New council appointee
WASHINGTON, D.C. — The U.S. Department of Commerce last month appointed Kristin “Togue” Brawn to a regional fishery management council that partners with the National Oceanic and Atmospheric Administration Fisheries to manage marine fisheries resources.
Brawn, a former state fisheries manager at the Department of Marine Resources, was appointed as the at-large member to the New England council.
NOAA Fisheries works with the councils through the process of developing fishery management plans and Brawn was one of 31 members appointed to the several regional councils.
Members usually come from diverse backgrounds, including commercial and recreational fishing, environmental organizations and academia.
Brawn has been working with the state’s commercial fishing and seafood industries for more than 20 years. She now runs the Stonington-based Downeast Dayboat, which specializes in shipping fresh scallops across the country.
The council is also made up of one member each from Connecticut, Massachusetts, Rhode Island and Maine. Geoffrey Smith is the Maine appointee.
Youth sailors place 6th
SOUTHWEST HARBOR — Four local youth sailors took sixth last month at the U.S. Youth Match Racing Championship in Rochester, N.Y.
Alec Fisichella, Sofie Dowling, Lucas Ingebritson and Nathan Ingebritson – all recent alumni of the Mount Desert Island High School sailing team and members of the MDI Community Sailing – raced for the Rose Cup at the invitational event at the Rochester Yacht Club on Lake Ontario.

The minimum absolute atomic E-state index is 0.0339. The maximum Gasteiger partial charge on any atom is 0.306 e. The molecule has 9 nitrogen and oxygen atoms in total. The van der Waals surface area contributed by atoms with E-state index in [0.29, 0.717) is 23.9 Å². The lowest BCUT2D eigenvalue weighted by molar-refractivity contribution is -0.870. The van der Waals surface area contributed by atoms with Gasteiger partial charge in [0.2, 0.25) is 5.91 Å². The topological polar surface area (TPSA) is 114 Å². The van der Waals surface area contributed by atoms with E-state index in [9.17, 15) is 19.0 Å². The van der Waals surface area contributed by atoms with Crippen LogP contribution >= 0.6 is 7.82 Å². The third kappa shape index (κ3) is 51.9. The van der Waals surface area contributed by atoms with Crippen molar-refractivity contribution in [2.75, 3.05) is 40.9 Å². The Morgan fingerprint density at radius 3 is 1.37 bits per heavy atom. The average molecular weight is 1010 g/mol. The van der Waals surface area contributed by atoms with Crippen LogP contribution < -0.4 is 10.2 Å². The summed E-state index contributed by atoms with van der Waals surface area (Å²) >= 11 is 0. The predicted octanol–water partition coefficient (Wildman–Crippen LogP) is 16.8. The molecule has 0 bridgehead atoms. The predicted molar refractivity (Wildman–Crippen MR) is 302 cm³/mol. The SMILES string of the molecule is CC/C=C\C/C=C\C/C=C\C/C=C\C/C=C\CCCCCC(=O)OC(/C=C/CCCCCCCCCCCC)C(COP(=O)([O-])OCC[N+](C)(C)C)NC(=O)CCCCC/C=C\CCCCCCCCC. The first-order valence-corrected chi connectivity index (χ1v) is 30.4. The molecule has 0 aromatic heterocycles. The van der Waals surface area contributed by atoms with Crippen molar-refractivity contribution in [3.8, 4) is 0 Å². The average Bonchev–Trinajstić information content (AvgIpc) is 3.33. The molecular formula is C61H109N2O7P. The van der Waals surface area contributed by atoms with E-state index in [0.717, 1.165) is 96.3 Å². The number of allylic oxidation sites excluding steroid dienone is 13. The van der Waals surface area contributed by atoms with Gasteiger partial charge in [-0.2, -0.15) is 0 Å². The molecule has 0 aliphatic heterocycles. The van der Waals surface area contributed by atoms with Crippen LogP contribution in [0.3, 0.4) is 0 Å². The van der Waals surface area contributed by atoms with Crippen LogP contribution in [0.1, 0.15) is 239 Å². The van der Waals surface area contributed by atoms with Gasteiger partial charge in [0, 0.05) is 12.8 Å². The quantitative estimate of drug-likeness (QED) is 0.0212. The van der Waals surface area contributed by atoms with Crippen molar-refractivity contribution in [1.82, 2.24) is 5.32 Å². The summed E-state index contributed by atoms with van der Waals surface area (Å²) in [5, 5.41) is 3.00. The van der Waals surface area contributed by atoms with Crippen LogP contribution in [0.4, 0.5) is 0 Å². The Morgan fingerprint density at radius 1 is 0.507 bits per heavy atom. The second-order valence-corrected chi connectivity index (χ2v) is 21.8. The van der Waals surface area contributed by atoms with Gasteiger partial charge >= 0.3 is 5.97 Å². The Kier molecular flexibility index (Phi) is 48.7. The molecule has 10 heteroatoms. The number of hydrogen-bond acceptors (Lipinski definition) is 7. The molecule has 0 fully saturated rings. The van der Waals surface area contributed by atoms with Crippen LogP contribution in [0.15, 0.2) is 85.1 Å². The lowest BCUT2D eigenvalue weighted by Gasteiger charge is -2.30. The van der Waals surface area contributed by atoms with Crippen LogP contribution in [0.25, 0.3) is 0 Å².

The event is for sailors between the ages of 16-21 and is a training ground for sailors passionate about match racing and competing at the next level.
The team missed the semifinals by one race and lost to the eventual winners, Fisichella said. There were eight teams in all.
One of the highlights for Fisichella, 20, was the sailing clinic held prior to the race.
“It was awesome to have the clinic first,” he said. “We learned a lot and we improved a lot throughout the week.”
The team did take home the Nick Scandone Sportsmanship Award, which was voted on by their peers. The award is named for the late U.S. Paralympic Gold medal winner Nick Scandone, who beat both able-bodied and physically-challenged competitors through the last year of his life as he fought ALS.
Fisichella also said that the local IOD Class and fleet members, as well as the MDI Community Sailing Center, were a huge help in sponsoring the team’s practice and travel to the event.
Live boil ban
LONDON — Lawmakers in the United Kingdom are considering putting a halt to boiling live lobsters.
According to a report in the Evening Standard, the House of Lords is considering the ban, which would require chefs to stun or chill lobsters before cooking them. Other countries have already taken up similar bans, including Switzerland, in an effort to cook the crustaceans more humanely.
Locally, Charlotte’s Legendary Lobster Pound owner Charlotte Gill has experimented with hotboxing lobsters with marijuana before cooking in order to dull the pain of boiling alive. A team of scientists in California recently conducted tests built off Gill’s tests and found that lobsters’ motor skills are affected by THC. Whether they feel pain or not after being exposed to THC, the team could not make a clear conclusion. Gill stands by her tests, but currently uses valerian root on lobsters sold to the public.